So, at the end of a tumultuous week, or should I say at the refreshing start of a brandnew week, my friends invited me to her house for a cozy dinner, on this cold winter night. Three of us shuffled our feet in the rainy evening, with the Sun set long ago, to her stylish apartment in the tranquil streets of Kagurazaka, just a stone’s throw away from the bustling school town of Waseda.

“One is lonely, two is company, three is a crowd”, they say, or perhaps the sheer petiteness of the room was just about to convince us of the saying, only to be defied vehemently by the cordial and affable atmosphere that outrageously provided an alternative suggestion for the famous saying, that perhaps three is greater company.

Indeed, standing at an altitude of 15 stories, looking over a rainy and deceivingly docile and quiet city of Tokyo, with an awkwardly inappropriate accompaniment of  high tempo dance music, I feel comforted at the hoslitic grandeur of the world out there, and how dimunitive and insignificant my worries had been in comparison.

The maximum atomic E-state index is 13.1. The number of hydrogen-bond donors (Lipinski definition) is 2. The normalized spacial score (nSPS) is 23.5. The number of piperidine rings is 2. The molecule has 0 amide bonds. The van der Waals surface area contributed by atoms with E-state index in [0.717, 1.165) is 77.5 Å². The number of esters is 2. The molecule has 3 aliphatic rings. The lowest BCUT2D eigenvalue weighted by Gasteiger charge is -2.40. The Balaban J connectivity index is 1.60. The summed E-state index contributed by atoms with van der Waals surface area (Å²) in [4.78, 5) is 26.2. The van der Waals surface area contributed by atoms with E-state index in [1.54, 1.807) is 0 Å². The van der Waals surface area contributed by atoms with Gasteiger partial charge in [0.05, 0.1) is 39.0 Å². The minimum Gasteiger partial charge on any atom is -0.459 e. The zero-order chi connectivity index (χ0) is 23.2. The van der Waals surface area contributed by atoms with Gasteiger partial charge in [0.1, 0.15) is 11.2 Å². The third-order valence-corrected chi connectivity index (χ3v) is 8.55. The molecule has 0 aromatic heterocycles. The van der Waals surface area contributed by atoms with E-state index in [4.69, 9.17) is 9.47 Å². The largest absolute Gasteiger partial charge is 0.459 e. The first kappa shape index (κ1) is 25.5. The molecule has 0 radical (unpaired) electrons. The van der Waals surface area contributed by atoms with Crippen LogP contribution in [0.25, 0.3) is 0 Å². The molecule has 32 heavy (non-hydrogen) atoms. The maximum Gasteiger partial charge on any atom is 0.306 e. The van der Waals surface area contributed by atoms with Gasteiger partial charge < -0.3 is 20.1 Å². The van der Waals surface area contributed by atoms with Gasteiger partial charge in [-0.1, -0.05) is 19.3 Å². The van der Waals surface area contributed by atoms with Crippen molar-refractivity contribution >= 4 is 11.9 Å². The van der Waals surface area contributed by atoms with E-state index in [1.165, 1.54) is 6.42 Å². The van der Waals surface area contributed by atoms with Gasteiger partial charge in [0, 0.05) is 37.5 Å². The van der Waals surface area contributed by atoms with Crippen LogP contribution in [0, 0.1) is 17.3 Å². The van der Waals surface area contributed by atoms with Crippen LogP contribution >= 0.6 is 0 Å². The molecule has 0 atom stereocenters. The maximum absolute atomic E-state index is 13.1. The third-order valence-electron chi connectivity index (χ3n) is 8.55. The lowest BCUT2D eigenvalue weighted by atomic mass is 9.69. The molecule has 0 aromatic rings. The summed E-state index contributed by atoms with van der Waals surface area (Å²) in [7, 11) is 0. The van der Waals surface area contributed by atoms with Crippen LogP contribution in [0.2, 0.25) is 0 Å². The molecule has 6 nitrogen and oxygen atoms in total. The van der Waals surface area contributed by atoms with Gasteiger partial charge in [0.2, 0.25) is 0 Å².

Listening to the amateurish popping of the champagne bottle, and watching the initial burst of effervescence when the champagne glides onto the dry glass, I felt my heartbeat deccelerate gradually from the irregularly excited tempo which was in resonance with the frantic background music. It is by no coincidence that the quiet pop of the champagne bottle is known to represent a “sigh”, and is sometimes known as “le soupir amoureux”, the loving whisper.

We spent the night sipping the piping-hot nabe and the silvery golden champagne, while having a heart-to-heart chat, coughing out all our worries and at the same time, dumping them at the back of our minds.

Cheers, to camaraderie, to long-lasting friendship, to world peace, and last but not least, the end of this extraordinary year.

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